NEW YORK – A man who complained the world was treating Muslims "like dogs" plotted with an accomplice to kill Jews by bombing a synagogue, and possibly the Empire State building, and bought a grenade and guns for the attacks, authorities charged Thursday.
But there was no indication that what authorities called a homegrown plot, orchestrated as part of a sting operation, ever put New Yorkers in danger or that the men were affiliated with any terrorist organization.
The two suspects, 26-year-old Ahmed Ferhani, an Algerian, and 20-year-old Mohamed Mamdouh, a U.S. citizen of Moroccan descent accused of being his accomplice, were charged Thursday with conspiracy as a crime of terrorism under a rarely-used state law. Such cases are almost always handled by federal authorities.
Officials said the two men bought from an undercover officer an inert hand grenade and several weapons they intended to resell to help finance their plot to bomb a "major synagogue" in Manhattan.
Their attorneys said the two deny the charges.
"Mr. Ferhani tells me he hasn't committed any crime at all," lawyer Stephen Pokart said.
Mamdouh's attorney, Steven Fusfeld, said that even under the prosecutors' version of the events, Mamdouh's involvement would have been less than Ferhani's and it wasn't right to treat them equally.
"My client says he is not guilty of these crimes," Fusfeld said.
Officials said investigators had been using an undercover detective wearing a wire to track Ferhani for several months. Ferhani had been on their radar before but in October was arrested on a robbery charge in Manhattan. Officials said the detective heard Ferhani say he hated Jews and was fed up with the way Muslims — especially Palestinians — were treated around the world.
"They're treating us like dogs," Ferhani said once, according to police Commissioner Raymond Kelly.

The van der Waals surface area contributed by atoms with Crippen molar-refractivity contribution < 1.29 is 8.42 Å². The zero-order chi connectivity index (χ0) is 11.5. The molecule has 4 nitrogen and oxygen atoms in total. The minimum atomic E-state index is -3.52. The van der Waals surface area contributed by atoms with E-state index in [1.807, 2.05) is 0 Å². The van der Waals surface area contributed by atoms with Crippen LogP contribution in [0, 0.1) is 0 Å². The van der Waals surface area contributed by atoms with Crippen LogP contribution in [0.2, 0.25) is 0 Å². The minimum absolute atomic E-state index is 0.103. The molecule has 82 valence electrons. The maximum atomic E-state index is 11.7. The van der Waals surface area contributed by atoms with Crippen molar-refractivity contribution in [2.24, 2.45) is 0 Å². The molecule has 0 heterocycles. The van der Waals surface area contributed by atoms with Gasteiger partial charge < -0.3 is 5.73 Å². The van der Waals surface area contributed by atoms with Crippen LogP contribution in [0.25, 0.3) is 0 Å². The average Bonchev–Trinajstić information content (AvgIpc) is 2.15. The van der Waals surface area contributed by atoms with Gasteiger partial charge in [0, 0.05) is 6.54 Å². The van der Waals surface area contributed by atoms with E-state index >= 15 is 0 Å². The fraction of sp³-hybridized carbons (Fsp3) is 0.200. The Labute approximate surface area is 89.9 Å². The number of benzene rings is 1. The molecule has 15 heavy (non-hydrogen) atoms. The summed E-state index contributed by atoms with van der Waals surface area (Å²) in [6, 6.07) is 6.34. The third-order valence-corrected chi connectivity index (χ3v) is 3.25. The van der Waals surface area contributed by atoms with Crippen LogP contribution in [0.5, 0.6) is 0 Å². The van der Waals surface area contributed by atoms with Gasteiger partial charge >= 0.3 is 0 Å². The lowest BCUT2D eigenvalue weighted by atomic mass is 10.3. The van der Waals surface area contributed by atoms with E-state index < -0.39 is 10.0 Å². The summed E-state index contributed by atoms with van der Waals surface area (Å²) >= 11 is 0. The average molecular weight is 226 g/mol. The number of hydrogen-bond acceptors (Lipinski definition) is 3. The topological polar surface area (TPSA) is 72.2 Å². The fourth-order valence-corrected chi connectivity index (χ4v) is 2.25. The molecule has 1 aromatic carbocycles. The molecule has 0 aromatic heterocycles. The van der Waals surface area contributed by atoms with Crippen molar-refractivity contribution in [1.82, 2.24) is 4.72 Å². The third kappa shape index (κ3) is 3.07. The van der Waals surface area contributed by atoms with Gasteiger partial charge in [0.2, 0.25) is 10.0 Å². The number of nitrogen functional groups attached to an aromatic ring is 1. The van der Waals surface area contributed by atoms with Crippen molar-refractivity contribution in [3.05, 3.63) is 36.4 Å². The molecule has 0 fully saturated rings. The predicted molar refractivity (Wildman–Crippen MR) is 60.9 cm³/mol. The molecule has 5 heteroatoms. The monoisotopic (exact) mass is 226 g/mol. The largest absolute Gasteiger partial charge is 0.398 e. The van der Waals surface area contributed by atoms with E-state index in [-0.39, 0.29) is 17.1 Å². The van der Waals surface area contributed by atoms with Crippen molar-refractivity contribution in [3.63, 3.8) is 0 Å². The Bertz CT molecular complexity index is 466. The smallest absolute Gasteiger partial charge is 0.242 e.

According to a criminal complaint, Ferhani told the detective about "his intent to participate in jihad," meaning holy war, and that "he would become a martyr."
Eventually, authorities say, Ferhani brought Mamdouh in, but police did not say how the two knew each other. Officials also refused to give details on how the undercover officer met Ferhani.
But Ferhani started to show a pattern of growing anger over time, so much so that authorities decided to act, prosecutors said.
"His plans became bigger and more violent with every passing week," Manhattan District Attorney Cyrus R. Vance said.
The undercover detective and the men had several meetings during which Ferhani discussed the idea of attacking a synagogue, the complaint said. Mamdouh emphasized the need for proper training, the complaint said, so they would not get caught like "the one that put the car in Times Square" — an apparent reference to a failed car-bombing last year by Faisal Shahzad.
Ferhani was so aware of the possibility that he suggested renting a farmhouse upstate where they could shoot weapons to train and speak freely, police said.
Mamdouh is on tape saying he hated Jews, prosecutors said. Ferhani suggested disguising himself as a worshipping Jew so he could infiltrate a synagogue and leave a bomb inside, the complaint said. He also discussed using grenades "and described pulling the pins and throwing them into the synagogue," it added. They also talked about bombing a church, it said.
"It was clear that they intended to do that bombing on behalf of Islam and to send a message to the Jewish population," Assistant District Attorney Margaret Gandy told a judge during a brief arraignment at which the men, who each would face life in prison if convicted, were held without bail.
On May 5, the undercover detective introduced the men to another officer pretending to be an illegal gun dealer, and Ferhani stated he needed the weapons "for the cause," the complaint said.
"We gonna be victorious," it quoted Ferhani as saying.